The Royal Wedding 29th April 2011

Well it was just the day we had all been looking forward to and we were not disappointed, were we?
First there was the early morning cup of tea drunk in leisurely fashion in front of our bedroom television set on this bonus bank holiday to celebrate the first Royal Wedding for thirty years.

Most of us will remember the joy and anticipation of that other Royal Wedding on a sunny July day in 1981, especially those who had young children for whom the parents were arranging a street party.  For us, there had been a swathe of meetings with mothers organising food and mini meetings of Dads organising tables and music broadcasts.  That year there were no flat screen televisions on which to broadcast the pomp and ceremony of a London State event, only our small sets around which we sat all morning while preparing food, games and activities.

 Another mother and I spent most of that morning huddled in a corner disappearing frequently into my garage to organise the script and props for the amusement we had planned for the children.  No magician or kids’ entertainer had been booked; it was the days of simple birthday parties and under-stated follow on activities.  Party teas in those days comprised egg or paste sandwiches and jelly in a cardboard dish with a dollop of ice cream.  We had hats, flags and party dresses.  In the mayhem that was the television coverage of Lady Diana Spencer’s wedding and party preparation,  our children failed to miss their scooter and bouncy jump ball, hooters and bicycle bells which we had commandeered for our raucous entrance with which we intended to bring the party to a sudden halt.

 My acting partner was well versed in the vagaries of putting on entertainment having honed her skills in an infant classroom.  I did as I was told, acting as her stooge and we gave a good rendition of two lost clowns who were late for the wedding and required directions from the assembled children.  We were slightly deaf too, demanding constant repeats of the shrieks of “It’s finished” and “You’ve missed it”.  Some of the brightest sparks attempted to give us an approximate route out of Middlesex if we followed the road ‘that way’ and went up to the A40.  Much was inaudible above my fellow actor’s fury as she scolded me for spending too much time on my hair, whacking me with a national jack flag and above my bawling protests that I was wearing my best dress – well, a bright orange clown outfit of bloomers and mop hat.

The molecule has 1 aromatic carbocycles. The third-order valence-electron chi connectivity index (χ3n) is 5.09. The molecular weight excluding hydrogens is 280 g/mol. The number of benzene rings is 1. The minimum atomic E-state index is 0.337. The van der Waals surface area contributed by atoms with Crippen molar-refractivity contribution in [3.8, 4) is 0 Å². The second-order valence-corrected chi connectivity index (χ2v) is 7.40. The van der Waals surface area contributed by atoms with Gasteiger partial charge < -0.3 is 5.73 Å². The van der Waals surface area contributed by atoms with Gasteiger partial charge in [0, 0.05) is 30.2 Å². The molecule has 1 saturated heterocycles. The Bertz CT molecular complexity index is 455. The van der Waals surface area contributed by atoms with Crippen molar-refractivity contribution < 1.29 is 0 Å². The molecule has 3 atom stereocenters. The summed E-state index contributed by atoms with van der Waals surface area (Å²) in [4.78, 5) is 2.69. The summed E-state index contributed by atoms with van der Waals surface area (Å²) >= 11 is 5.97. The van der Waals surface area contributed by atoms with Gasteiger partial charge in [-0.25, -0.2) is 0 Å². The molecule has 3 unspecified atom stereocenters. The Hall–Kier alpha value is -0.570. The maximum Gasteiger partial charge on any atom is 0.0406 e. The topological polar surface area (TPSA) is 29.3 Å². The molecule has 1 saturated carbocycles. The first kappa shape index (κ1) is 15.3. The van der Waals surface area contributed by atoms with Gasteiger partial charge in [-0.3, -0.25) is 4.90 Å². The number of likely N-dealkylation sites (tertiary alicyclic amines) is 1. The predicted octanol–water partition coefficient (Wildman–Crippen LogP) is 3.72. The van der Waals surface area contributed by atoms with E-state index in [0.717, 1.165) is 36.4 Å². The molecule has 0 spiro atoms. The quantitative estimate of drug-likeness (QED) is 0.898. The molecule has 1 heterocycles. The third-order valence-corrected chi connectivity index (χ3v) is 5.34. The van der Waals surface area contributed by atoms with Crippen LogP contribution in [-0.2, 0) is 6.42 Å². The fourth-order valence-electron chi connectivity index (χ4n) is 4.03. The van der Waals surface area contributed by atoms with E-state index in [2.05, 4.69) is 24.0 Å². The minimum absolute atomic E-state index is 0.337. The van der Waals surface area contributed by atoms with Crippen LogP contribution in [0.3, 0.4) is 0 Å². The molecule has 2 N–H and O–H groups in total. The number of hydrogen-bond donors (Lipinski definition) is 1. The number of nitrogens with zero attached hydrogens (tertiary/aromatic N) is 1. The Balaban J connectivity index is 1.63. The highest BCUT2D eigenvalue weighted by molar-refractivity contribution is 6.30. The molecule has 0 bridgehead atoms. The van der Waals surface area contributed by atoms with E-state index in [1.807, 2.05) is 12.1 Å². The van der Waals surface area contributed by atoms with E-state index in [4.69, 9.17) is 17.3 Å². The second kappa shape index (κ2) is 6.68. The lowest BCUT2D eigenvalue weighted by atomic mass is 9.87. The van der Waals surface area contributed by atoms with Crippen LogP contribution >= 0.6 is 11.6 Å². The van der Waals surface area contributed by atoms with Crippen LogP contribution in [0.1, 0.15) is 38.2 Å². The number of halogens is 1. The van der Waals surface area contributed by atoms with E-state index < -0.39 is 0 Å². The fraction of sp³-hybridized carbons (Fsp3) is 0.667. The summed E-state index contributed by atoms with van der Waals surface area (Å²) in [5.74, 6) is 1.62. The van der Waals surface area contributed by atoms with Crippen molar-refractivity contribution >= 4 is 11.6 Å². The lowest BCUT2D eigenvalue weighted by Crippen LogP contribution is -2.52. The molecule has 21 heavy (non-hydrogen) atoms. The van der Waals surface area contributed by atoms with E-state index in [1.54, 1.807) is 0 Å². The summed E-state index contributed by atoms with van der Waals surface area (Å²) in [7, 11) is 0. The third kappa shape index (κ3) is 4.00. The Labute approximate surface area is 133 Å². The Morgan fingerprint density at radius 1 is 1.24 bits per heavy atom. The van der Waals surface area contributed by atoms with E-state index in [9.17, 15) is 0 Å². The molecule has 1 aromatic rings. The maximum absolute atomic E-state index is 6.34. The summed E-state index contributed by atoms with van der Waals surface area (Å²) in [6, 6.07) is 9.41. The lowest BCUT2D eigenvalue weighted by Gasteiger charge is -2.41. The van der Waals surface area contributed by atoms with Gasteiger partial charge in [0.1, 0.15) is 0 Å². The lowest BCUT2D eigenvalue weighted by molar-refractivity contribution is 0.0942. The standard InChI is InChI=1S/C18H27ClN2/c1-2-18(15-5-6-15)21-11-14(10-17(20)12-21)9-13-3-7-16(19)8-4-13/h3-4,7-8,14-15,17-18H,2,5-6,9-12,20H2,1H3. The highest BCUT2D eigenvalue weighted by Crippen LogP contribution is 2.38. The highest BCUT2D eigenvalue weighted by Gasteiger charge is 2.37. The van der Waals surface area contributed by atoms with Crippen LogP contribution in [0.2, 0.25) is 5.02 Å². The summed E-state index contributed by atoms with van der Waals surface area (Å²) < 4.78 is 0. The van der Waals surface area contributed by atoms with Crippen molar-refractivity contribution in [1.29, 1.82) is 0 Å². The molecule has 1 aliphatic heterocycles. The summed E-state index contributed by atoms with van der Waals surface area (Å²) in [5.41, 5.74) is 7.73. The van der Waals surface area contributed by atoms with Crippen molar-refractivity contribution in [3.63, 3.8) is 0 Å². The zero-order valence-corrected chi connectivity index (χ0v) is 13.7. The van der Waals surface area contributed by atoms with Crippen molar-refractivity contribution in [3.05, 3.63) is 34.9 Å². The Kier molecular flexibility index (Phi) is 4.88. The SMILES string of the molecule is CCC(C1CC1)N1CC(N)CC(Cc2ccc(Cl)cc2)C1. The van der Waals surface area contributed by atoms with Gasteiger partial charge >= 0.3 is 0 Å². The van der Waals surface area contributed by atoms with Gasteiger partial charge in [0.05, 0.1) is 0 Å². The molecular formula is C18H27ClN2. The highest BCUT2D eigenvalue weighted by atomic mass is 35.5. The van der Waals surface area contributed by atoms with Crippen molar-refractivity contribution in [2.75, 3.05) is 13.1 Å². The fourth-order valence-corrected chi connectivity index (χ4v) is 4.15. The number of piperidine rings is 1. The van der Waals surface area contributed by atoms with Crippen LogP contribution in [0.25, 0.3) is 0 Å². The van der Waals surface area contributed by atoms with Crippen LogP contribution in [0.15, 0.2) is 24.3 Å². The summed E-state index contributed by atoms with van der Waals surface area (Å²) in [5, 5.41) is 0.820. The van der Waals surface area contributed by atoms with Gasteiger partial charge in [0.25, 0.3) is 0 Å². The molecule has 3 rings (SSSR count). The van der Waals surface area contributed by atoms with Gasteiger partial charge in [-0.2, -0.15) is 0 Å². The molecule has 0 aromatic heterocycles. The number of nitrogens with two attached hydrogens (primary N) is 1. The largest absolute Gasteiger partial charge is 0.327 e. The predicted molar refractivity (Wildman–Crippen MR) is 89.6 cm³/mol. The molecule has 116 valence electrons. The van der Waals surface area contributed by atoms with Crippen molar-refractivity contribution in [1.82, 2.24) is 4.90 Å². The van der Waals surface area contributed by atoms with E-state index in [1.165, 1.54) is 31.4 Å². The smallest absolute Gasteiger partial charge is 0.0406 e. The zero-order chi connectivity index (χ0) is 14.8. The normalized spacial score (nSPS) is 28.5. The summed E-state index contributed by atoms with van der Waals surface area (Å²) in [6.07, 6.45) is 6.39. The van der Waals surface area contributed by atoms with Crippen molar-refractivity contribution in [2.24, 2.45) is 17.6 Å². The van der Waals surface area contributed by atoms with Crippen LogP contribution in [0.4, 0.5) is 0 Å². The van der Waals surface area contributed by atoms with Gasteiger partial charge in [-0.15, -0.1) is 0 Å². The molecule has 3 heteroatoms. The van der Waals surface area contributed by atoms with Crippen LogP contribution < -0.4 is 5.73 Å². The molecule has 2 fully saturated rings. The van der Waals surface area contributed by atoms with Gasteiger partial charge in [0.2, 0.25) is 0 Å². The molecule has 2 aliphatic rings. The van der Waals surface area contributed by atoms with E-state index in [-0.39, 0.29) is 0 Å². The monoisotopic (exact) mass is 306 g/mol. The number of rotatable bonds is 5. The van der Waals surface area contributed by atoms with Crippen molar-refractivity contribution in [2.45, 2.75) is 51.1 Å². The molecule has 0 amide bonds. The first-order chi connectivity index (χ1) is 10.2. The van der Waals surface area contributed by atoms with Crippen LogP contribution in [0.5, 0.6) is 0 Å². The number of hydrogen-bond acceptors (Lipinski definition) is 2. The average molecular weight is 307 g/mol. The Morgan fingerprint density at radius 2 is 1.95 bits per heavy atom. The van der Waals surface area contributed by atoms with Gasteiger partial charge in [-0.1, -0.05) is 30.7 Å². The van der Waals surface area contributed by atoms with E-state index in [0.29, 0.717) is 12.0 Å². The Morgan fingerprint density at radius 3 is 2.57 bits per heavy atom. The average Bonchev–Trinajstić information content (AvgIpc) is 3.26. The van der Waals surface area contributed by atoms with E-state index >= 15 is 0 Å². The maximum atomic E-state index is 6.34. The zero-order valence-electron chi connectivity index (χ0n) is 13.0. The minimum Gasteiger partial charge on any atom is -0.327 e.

Eventually, we were exposed by one or two of our own offspring who had no conscience about spoiling the display for the younger less observant children.  After all, the jelly and ice cream was more enticing than watching a couple of mothers make fools of themselves.  We had, with foresight, arranged a quick getaway in an open top sports car belonging to a young neighbour who we had sworn to secrecy. So with our jokes now falling on deaf ears, we beat a hasty retreat.  It was our ride in the sports car which my children remembered, their envy a source of conversation for days.

 This Royal Wedding was spent more quietly due to the effects of ageing and the fact that our present road is unsuitable for street parties.  But there were other differences.  How television has changed; this time there were countless venues where we could have viewed the big event on a large screen.  But our own 32 inch screen gave us perfect visions of this magnificent spectacle.  The shrinking violet that was Diana 1981 had made way for a confident mature young woman, fully aware of what lies ahead.  The frilly, flouncy and over-gathered dress of 1981 was replaced by a fitted, beautifully shaped and unfussy creation which said much about the wearer.
And the words on all mothers’ lips were no doubt, how proud Princess Diana would have been of her eldest son and how much she would have loved to be there.